Mao, Meet Mickey: Hong Kong Lands
$3.55 Billion Disney Park
Somewhere, Mao Tse-Tung must be spinning madly: Hong Kong, the Chinese Special Administrative Region (SAR), is bringing in one of the ultimate symbols of capitalist consumerism - Disneyland. And the SAR is putting up billions of dollars to persuade Mickey Mouse & Co. to set up shop.
In fact, the Hong Kong government is putting up the bulk of the cash to build the park, which SAR officials indicate will involve a total capital investment of US$3.55 billion. The Disney park itself, along with what SAR officials call "a themed hotel resort and associated facilities," will reportedly cost some $1.81 billion. Hong Kong, however, has agreed to fork over an additional $1.74 billion to develop the site at Penny's Bay, according to government officials.
The Walt Disney Co. (www.disney.com), in fact, won't even be the majority stakeholder in Hong Kong Disneyland.
The park will be held by a joint venture, Hong Kong International Theme Parks, which will be formed between the Burbank, Calif.-based entertainment colossus and the SAR. Disney will reportedly invest some $314 million in the Hong Kong joint venture, but the company will still retain a 43 percent stake in the project. For its $3.2 billion investment, the Hong Kong government will own the remaining 57 percent stake in the joint venture.
With the deal, Hong Kong joins Paris and Tokyo as the only Disney locations sited outside the United States.
Clearly, Hong Kong officials are betting billions that bringing in Disney will help rally the SAR's battered economy, which has slumped through a recession that has lasted for 15 months.
"This will mark a new era for Hong Kong," Hong Kong's government leader, Chief Executive Tung Chee-hwa, said in a speech at the project's formal announcement, held inside Government House, the mansion that housed British colonial governors before the SAR's reversion to Chinese control in 1997.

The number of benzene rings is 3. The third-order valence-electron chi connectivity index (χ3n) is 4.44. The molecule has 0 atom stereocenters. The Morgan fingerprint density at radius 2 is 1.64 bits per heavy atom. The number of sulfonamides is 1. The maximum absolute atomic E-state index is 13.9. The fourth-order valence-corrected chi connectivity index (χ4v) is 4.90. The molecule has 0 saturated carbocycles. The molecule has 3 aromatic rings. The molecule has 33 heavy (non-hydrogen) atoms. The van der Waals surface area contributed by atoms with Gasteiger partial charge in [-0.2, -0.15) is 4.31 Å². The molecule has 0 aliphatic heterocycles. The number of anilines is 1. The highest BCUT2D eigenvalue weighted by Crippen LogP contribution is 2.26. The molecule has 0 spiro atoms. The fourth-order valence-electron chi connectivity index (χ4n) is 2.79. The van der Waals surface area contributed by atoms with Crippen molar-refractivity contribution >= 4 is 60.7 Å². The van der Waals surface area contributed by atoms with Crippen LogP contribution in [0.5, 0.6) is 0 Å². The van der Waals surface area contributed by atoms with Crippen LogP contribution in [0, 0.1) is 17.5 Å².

Flanked by Mickey Mouse and a host of other costumed Disney characters, Tung contended that the new park will attract 5 million visitors in its first year of operations and will be drawing 10 million annually after 15 years of operations. That, he asserted, will create thousands of jobs and billions of dollars in Hong Kong business.
In fact, Tung predicted that the theme park over the next 40 years will boost Hong Kong's economy by $18.98 billion - at least if the park meets the SAR chief executive's bullish attendance projections.
"We think it is a pretty good return, . . . representing eight times the original investment that has been made," Tung said.
Tung also used the project's formal announcement to make specific job projections for the new park and its related developments.
When the park opens in 2005, it will employ 18,400 people, he said. "About 35,000 new jobs," Tung added, "[will be created] over a 20-year period."
In addition, building the park and completing the related infrastructure developments will create another 16,000 construction jobs, Tung asserted.
The infrastructure work related to the park will be considerable, according to government officials. The Penny's Bay site is in a remote area on Lantau Island, which is home to Chep Lap Kok, the new Hong Kong airport. Land reclamation, roads, ferry piers and more will be needed to make the site accessible to the public and fit for housing the host of hotels expected to spring up near the park.
Tung, however, pointed out that "much of this infrastructure would have been undertaken to develop north Lantau for tourism and recreational purposes anyway, even if a Disney theme park were not to be built. The government has a longstanding policy of investing in infrastructure to promote economic development."
SAR officials, however, conceded at the announcement that Tung's optimistic projections for the park's economic impact could fall considerably short if attendance falls substantially below the levels the SAR chief executive envisioned.